- Visa history – have they sponsored or sponsored anyone before?
- Favourite food/place, hobbies and faiths
- Future plans for children?
- How did you know each other?
- When and where did you meet in person?
- When did you start a relationship?
- When did you decide to have a lifelong commitment to the exclusion of all others?
- Details of proposal, marriage registration, marriage celebration
- Living arrangements – Living together? Living apart temporarily? Who does what chores in the house?
- Communication when living apart – how and how often?
- Financial arrangements – Who pays the bills? Future plans?
- Major joint purchases? e.g. house, car, appliances, investments
- Future plans in Canada – Work? Study?
Cultural practices in South Africa which may be challenging in sponsorship applications/interviews, such as:
- Civil partnerships: Over and above marriage, the Act also provides for persons (irrespective of gender) involved in a monogamous relationship to enter into a civil partnership with each other. This is the legislature’s attempt to create a mechanism whereby two people can formalise their relationship in instances where they do not wish to marry but nevertheless wish to ensure that their relationship has legal recognition. An example of such a relationship may occur within the context of more conservative same-sex couples, who view marriage as an institution exclusively associated with heterosexual relationships. The civil partnership provides an alternative to those who view marriage as an oppressive institution marked by rigid gender roles and expectations by providing couples with a means of themselves determining the social meaning of their relationship. Should the partners be unable to marry due to circumstances outside of their control, it may be possible for them to submit a conjugal sponsorship application.
- South Africa does not recognise polyandry which is the practice of a woman having more than one husband. Polygamy is legal under certain circumstance in South Africa. The circumstances being practices of various cultures and religions in South Africa. Unfortunately there are no religions or cultures that recognise a woman having multiple husbands. So if there’s no recognition it doesn’t fall under ‘certain circumstances’, therefore only men are legally allowed to be polygamists in South Africa. Polygamous marriage partners are ineligible to apply for spousal sponsorship to Canada.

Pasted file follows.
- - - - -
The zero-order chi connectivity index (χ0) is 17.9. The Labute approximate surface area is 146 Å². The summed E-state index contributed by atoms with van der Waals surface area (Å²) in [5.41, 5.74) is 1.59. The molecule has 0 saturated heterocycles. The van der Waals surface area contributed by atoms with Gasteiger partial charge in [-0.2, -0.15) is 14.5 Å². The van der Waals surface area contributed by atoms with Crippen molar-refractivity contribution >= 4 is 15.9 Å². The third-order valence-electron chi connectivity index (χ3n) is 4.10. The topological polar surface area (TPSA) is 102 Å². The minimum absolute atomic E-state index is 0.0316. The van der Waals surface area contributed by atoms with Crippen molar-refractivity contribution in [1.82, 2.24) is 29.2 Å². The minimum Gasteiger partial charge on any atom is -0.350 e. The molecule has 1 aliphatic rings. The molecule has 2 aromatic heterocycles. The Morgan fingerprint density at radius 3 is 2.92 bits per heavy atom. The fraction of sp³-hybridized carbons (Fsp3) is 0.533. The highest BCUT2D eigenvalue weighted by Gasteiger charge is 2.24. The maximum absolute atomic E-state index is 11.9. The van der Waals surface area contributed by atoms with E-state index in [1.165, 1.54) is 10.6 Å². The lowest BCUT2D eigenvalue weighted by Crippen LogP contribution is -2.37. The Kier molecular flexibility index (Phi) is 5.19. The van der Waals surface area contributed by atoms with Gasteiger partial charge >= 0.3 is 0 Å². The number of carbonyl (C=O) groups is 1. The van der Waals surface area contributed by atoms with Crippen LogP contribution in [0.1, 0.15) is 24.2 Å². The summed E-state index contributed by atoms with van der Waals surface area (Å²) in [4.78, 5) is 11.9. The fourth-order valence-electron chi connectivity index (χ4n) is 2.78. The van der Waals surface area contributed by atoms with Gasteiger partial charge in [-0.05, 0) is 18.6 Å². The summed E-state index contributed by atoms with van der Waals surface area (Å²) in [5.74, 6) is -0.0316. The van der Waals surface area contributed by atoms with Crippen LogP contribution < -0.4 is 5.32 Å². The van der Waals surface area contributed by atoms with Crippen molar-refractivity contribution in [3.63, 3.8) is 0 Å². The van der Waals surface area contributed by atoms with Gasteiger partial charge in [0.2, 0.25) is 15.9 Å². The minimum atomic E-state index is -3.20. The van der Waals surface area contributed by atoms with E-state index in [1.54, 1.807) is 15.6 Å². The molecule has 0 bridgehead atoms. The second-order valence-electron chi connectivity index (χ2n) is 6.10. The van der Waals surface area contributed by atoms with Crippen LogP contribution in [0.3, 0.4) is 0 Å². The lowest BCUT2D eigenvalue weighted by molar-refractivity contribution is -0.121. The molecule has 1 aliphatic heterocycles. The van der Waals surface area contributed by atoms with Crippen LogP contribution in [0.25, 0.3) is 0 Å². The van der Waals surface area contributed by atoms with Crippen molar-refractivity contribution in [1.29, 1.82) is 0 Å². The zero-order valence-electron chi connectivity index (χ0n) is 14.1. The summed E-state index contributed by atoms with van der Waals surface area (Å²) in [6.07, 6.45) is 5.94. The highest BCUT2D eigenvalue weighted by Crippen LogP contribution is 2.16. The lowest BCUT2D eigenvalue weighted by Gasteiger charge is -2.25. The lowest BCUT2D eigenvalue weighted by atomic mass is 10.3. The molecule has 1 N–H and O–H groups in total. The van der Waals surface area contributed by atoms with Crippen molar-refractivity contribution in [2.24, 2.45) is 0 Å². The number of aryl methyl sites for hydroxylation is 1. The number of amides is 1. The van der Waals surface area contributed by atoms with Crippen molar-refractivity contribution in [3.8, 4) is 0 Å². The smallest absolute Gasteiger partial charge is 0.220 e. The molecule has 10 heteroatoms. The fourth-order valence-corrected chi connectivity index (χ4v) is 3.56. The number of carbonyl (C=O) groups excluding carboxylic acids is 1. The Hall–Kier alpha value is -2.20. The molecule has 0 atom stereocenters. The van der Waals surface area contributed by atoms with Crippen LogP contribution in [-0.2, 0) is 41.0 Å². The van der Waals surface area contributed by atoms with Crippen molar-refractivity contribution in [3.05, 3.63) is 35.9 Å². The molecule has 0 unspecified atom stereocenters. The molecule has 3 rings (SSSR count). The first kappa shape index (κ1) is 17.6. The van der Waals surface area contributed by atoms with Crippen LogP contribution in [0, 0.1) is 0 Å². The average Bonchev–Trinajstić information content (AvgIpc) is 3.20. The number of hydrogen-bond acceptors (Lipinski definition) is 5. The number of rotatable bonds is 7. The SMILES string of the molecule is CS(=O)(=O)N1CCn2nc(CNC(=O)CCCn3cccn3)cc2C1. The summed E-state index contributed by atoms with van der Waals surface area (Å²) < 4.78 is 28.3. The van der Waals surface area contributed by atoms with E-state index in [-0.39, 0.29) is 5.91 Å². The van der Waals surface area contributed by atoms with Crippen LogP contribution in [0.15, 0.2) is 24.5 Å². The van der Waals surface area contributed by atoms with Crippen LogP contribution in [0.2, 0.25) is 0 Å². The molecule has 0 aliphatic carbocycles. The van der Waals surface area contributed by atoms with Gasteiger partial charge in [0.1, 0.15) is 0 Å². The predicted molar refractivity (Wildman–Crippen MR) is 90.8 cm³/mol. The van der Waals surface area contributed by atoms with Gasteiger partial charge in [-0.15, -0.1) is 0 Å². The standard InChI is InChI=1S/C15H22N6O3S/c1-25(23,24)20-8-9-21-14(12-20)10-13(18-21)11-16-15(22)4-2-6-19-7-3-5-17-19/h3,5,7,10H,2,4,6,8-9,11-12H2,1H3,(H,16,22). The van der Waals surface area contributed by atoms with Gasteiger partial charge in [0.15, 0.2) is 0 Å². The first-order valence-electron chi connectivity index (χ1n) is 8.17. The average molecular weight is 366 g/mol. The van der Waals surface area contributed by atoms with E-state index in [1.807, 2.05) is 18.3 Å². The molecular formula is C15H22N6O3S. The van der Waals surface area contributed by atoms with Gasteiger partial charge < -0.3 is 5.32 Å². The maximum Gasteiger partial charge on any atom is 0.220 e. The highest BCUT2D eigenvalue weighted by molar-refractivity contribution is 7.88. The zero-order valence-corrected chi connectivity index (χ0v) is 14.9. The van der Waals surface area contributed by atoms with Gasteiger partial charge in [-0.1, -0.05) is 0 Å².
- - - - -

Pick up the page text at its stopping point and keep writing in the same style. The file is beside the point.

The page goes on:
Spousal Sponsorship Application Forms for South African Applicants
For the Sponsor:
- Document Checklist – Spouse (including dependent children of spouse) [IMM 5533] (PDF, 3.7 MB)
- Use your checklist to make sure you include all the forms and documents you need.
- Place the checklist on top, as a cover page for your application package
- Application to Sponsor, Sponsorship Agreement and Undertaking (IMM 1344) (PDF, 588.96 KB)
- Sponsorship Evaluation and Relationship Questionnaire (IMM 5532) (PDF, 2.21 MB)
- Use of a Representative [IMM 5476] (PDF, 648.31 KB)
For the person being sponsored (principal applicant):
- Generic Application Form for Canada [IMM 0008] (PDF, 652 KB)
- Additional Dependants/Declaration [IMM 0008DEP] (PDF, 433.80 KB)
- Additional Family Information [IMM 5406] (PDF, 570.00 KB)
- Schedule A – Background/Declaration [eIMM 5669] (PDF, 597.99 KB)
Processing Time for Spousal Sponsorship Applications from South Africa
The officially listed processing time is 12 months, however many applicants report that their application took around 15 months to process.
Arranged Marriage in South Africa
Arranged marriage does occur within some ethnic groups in South Africa. However, this is not the case for all South Africans as the country has extremely diverse ethnic groups and cultural practices, which often include marriage between ethnicities.
Are documents issued in South Africa issued in any language other than English or French? If so, what language(s)?
Official documents in South Africa are issued in English
Unique Sponsorship Application Requirements from South Africa
African – Additional forms for residents
- There are no extra forms for Africa.
Is a TRV required for a person from South Africa to enter Canada for In-Canada sponsorship?
If you want to bring your South African spouse or partner to live in Canada, you must then file a sponsorship application for them to become a permanent resident. If they would like to visit you in Canada while their application is in process, they must also apply for a visitor visa.